Best-Little-Crocheted-DishclothIdea #3-Crochet dishcloths, this is my favorite, The Best Little Dishcloth EVER!, and use them instead of disposable sponges or paper towels.  Get a fresh one every day and you won’t have to worry about icky bacteria build up.

Idea #4-Bonnie (via Facebook) suggested crocheting some Swiffer duster covers and use them instead of the disposable ones.  This is a great idea and would also make a really nice housewarming gift when paired with a new Swiffer. Check out this pattern for the floor mop and this one for the duster.

Idea #5-Reduce paper usage by either using your tablet only when working on a pattern or, if you are like me and don’t have a tablet, print your pattern then place it in plastic sleeve.  Use a dry erase marker to mark your spot.  When done, clean the sleeve and the paper can be saved for the next time you want to use the pattern.  This fantastic idea was suggested in the From Trash to Treasures Ravelry group.

Idea #6-For the ladies only-reduce your use of disposable sanitary products and switch to handmade.  I’ve not seen any crochet or knit patterns but here is a link for many sewing patterns. http://clothpads.wikidot.com/patterns.  I switched to cloth liners for every day use quite a few years ago and I’m extremely glad I did.  Another idea is to switch from disposable diapers to fabric diapers you make yourself.  Confession-this isn’t something we did with our boys but now that I’ve switched to cloth liners, I really kinda wish I had tried it with my babies.

Idea #7-Make some dryer balls and ditch the disposable dryer sheets.  Check out this video for more information. https://www.youtube.com/watch?v=e8hbYKET6Rs This is something I’ve been wanting to try.  Let me know how it goes if you do it.

cotton and cotton blend yarn stash for charity crochetIdea #8-Reduce your stash-yup, I said it.  Buy less yarn or at least use what you have before you buy more.  Some people love their stash, and that is fine.  If your stash brings you comfort then this isn’t for you.  I read somewhere where a lady purchased yarn while on vacation and then she used the yarn to decorate her craft area.  This isn’t the type of stash I mean when I say to reduce.  The yarn I am referring to are all those random skeins that you have no idea why you bought.  Find a good home for it-maybe turn it into market bag.    What about the miscellaneous partial skeins that are tucked away at the bottom of the stash bin?  Maybe you can make something beautiful with it.  Would the yarn make a good chemo hat for donation?  Or what about a lapghan to donate to an assisted living home for the elderly?  Maybe a cute teddy bear for a sick child and his siblings (Team Lewis)?  Or maybe there is a place to donate the yarn?  A charity group that crochets for needy or someone who teaches knitting or crochet at a local senior center or a library or a church or a school.  Find a use for what you have before you buy more.

Idea #9-When you purchase yarn, reduce by doing research.
Everyone has to decide what is most important to them and use that knowledge to make decisions.  Knowledge is power and use your power to make informed decisions.  What is important to you-saving energy? reducing pesticides? reducing waste caused by production?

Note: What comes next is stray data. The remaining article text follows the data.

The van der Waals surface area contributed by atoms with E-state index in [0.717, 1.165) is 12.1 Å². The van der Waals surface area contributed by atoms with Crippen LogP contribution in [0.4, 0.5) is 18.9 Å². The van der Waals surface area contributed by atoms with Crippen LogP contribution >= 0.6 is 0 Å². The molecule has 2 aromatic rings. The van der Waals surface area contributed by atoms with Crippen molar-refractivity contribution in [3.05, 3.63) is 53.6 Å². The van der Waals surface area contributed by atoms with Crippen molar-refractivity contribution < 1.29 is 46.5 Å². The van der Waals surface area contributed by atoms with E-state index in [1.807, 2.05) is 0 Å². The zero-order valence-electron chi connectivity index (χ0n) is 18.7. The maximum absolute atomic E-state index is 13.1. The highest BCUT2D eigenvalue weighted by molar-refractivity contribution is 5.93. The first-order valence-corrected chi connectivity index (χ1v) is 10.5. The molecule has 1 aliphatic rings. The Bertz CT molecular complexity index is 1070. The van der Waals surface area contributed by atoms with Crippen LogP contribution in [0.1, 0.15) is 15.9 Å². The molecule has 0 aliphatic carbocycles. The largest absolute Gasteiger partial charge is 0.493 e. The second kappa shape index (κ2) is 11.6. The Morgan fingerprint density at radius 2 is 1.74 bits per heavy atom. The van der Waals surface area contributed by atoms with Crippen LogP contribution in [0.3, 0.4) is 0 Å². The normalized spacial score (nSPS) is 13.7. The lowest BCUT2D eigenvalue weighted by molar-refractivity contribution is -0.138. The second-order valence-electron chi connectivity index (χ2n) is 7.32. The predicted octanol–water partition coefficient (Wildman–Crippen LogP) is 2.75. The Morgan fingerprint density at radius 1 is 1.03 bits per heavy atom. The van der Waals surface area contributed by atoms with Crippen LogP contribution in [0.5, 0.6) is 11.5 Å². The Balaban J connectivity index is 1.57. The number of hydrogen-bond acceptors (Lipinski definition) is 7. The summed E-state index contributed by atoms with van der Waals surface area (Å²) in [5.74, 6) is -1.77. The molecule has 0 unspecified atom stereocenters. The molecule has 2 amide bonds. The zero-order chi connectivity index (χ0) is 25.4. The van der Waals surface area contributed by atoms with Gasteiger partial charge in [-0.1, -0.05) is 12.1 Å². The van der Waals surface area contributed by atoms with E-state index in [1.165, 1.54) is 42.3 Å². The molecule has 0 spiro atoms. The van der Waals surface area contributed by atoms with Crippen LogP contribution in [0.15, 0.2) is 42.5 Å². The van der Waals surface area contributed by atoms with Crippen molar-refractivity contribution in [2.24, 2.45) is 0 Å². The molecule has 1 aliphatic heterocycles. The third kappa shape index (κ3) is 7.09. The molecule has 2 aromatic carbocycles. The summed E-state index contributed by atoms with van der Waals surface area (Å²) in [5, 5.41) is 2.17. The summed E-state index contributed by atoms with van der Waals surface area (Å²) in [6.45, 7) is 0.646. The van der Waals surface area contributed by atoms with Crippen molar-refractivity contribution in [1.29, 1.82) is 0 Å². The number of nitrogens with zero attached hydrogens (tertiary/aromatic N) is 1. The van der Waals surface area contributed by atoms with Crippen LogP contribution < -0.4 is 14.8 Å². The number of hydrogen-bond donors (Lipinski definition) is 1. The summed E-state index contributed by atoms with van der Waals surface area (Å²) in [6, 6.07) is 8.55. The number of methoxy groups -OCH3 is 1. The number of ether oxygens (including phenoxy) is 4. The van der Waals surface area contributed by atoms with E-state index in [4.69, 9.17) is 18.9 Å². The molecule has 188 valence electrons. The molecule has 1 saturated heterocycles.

Buy local
Reduce energy consumption by buying locally.  Not everyone has a cotton plantation or an alpaca farm in their backyard but maybe when you do buy yarn, you can buy yarn that was made in your country with domestic materials.  Check labels.
Commercial yarn options:
*Lily Sugar ‘n Cream is made with 100% USA grown cotton.
*Lion Brand has yarns that are made in the USA (some are made in the USA of imported fibers, read the label!)
*Red Heart Medley, Super Saver and With Love are made in the USA of imported fibers.
*Caron Simply Soft is made in the USA of imported fibers.

Some smaller companies use domestic fibers as well.  Check out:
**Made in America Yarns, www.madeinamericayarns. com
**Brown Sheep Yarns, brownsheep.com
and many indie dyers use domestic fibers too.

Maybe you don’t have an alpaca farm in your backyard but there may be one in the next town over.  Search the web, go to farmer’s markets and ask around.  You may be able to find a local producer of yarn.

Buy eco
Support the reduction of pesticides by buying organic cottons and natural fibers.  Lindsay Lewchcuk (KnitEcoChic on Ravelry) is a bit of an expert on this subject.  She says,

“The more you know about the yarn you use, the better able you are to access whether it is an eco yarn. The skein wrapper is a great place to start. Look for words like “organic,” “vegan/ natural dyes,” or “low-impact dyes,” or on animal fibers “humane,” “GOTS certified,” or “virgin.” Next, look into the company that created the yarn. In this technological age, most companies will have websites. Check out the “About” page, they love to tell you how they are working to be environmentally and/or socially conscious in their manufacturing processes. Ask around and read reviews. Have people complained about chemical residue on the yarn? Or do people rave about the company’s commitment to the environment?”

Check out Lindsay’s blog, http://knitecochic.com/ blog/ and her commitment to designing with eco yarns.

Is it better to only use organic yarn or natural materials? or to buy non-organic yet made with domestic materials yarn? What about reclaimed/recycled yarn (see next post)?  I don’t know-that is a decision that is up to you and what you feel is most important.  How nice would it be if we could all buy the most locally produced, least toxic in production and most organically grown option for $1 a skein?  We have to make choices we are comfortable with but ones we can afford too.  If you are thinking about your choices and the environmental impact your choices may have, then you are doing your part for Mother Earth.  Yay for you!

Idea #10-Reduce by reusing!  Check out my next post for a number of ideas to reuse, reclaim and upcycle everyday items while we crochet, knit and craft.

Whispers